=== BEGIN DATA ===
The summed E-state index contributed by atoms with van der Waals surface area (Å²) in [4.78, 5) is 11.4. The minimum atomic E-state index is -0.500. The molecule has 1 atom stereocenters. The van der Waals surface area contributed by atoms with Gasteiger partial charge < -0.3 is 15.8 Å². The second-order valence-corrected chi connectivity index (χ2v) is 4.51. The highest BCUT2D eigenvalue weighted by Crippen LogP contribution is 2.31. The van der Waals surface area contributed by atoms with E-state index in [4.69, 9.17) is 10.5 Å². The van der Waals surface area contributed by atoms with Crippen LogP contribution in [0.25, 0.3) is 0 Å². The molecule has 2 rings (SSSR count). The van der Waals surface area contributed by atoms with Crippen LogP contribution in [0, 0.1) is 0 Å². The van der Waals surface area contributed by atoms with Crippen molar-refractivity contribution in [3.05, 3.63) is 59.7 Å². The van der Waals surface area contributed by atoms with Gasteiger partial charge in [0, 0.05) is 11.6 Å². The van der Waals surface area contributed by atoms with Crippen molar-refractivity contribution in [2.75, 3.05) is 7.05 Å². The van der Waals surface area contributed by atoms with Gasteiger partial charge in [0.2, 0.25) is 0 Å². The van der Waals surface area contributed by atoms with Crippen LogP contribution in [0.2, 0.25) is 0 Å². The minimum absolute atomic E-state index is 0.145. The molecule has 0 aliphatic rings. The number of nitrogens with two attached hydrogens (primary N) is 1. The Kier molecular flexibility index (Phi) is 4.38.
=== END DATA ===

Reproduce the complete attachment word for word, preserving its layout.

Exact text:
The summed E-state index contributed by atoms with van der Waals surface area (Å²) in [4.78, 5) is 11.4. The minimum atomic E-state index is -0.500. The molecule has 1 atom stereocenters. The van der Waals surface area contributed by atoms with Gasteiger partial charge < -0.3 is 15.8 Å². The second-order valence-corrected chi connectivity index (χ2v) is 4.51. The highest BCUT2D eigenvalue weighted by Crippen LogP contribution is 2.31. The van der Waals surface area contributed by atoms with E-state index in [4.69, 9.17) is 10.5 Å². The van der Waals surface area contributed by atoms with Crippen LogP contribution in [0.25, 0.3) is 0 Å². The molecule has 2 rings (SSSR count). The van der Waals surface area contributed by atoms with Crippen LogP contribution in [0, 0.1) is 0 Å². The van der Waals surface area contributed by atoms with Crippen molar-refractivity contribution in [3.05, 3.63) is 59.7 Å². The van der Waals surface area contributed by atoms with Gasteiger partial charge in [0, 0.05) is 11.6 Å². The van der Waals surface area contributed by atoms with Crippen molar-refractivity contribution in [2.75, 3.05) is 7.05 Å². The van der Waals surface area contributed by atoms with Gasteiger partial charge in [0.2, 0.25) is 0 Å². The van der Waals surface area contributed by atoms with Crippen LogP contribution in [0.2, 0.25) is 0 Å². The minimum absolute atomic E-state index is 0.145. The molecule has 0 aliphatic rings. The number of nitrogens with two attached hydrogens (primary N) is 1. The Kier molecular flexibility index (Phi) is 4.38.